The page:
You can learn a lot from watching people. And you can learn even more from watching people who are watching people – particularly when they notice that you are watching them.
I noticed a young woman walking down the street yesterday. I’d seen her before and had noticed that she has a noticeable bottom (stay with me now). Then I noticed that a guy was walking behind the girl.
When he noticed that I had noticed that he had noticed the young lady’s bottom and was continuing to notice it as he followed her down the street, he put an interesting expression on his face. I interpreted it as a mixture of self consciousness, embarrassment and shame, but in fact it could just have been wind and sun-burn.
Today I noticed another young lady who had another (obviously, unless it’s possible to share detachable bottoms) noticeable bottom (yeah, I know – but stick with me – there is a point to all this). Walking behind her was another guy. I thought that he had noticed the girl’s bottom so I sped up a little to see what expression he had on his face.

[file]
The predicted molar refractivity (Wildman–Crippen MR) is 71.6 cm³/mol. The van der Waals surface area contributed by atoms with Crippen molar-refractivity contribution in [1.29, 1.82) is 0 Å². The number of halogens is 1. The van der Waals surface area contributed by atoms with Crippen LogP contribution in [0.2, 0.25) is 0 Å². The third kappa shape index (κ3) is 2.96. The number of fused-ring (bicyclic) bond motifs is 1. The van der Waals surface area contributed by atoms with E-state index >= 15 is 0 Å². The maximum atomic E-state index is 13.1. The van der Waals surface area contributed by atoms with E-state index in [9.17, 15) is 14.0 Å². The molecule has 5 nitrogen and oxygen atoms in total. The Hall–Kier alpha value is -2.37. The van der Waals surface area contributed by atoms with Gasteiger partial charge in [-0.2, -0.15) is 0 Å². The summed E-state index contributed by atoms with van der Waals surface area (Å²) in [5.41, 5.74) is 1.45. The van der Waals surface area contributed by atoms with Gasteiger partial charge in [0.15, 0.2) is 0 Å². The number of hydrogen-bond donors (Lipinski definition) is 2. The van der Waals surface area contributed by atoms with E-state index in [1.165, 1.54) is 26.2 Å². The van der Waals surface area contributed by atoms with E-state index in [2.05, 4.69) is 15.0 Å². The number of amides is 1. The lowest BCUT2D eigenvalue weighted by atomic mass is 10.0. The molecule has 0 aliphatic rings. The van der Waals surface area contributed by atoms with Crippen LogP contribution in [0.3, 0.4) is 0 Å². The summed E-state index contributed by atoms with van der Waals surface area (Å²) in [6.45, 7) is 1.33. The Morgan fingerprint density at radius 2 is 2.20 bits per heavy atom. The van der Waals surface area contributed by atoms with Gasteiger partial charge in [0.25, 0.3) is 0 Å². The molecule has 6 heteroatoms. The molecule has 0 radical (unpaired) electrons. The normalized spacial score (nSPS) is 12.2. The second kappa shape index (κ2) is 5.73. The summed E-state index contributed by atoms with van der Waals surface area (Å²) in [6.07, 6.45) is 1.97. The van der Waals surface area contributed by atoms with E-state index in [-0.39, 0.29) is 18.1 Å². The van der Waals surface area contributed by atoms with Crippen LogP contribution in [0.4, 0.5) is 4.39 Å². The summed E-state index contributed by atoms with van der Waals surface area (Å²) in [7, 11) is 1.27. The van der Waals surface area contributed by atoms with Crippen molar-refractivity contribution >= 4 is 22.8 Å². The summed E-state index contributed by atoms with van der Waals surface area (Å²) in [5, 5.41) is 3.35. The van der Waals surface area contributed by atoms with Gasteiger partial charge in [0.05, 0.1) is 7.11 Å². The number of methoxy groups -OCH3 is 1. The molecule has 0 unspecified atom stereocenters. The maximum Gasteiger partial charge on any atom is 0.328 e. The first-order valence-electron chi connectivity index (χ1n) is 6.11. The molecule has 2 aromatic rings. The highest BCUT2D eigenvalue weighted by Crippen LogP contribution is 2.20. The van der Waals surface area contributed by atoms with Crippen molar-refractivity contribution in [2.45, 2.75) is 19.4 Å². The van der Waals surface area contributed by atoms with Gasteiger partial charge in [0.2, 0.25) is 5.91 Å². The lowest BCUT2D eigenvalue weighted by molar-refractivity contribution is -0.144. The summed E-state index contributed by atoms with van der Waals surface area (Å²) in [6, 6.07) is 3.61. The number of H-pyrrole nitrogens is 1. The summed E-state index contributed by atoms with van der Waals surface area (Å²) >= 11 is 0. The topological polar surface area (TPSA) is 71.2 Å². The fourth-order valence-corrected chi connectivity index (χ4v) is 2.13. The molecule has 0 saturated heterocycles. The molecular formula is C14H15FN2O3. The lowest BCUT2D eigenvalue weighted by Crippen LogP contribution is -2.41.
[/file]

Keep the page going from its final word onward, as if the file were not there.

As I drew alongside he noticed me watching him and he turned and smiled at me and then a second later said hello. I said hi back and then put my head down and hurried on.
The thoughts I had, when he noticed me, were … interesting. I didn’t want to be noticed in this way. I wanted to be the observer without being observed. I wanted to be in charge of the event. I felt flustered, disempowered and obscurely ashamed. I felt as if I had been caught with my hand in the wrong cookie jar.
These two episodes have led me to the realisation that other people might not welcome my attention on their faces and bottoms.
But do some people want to be noticed? And how can one tell who they are?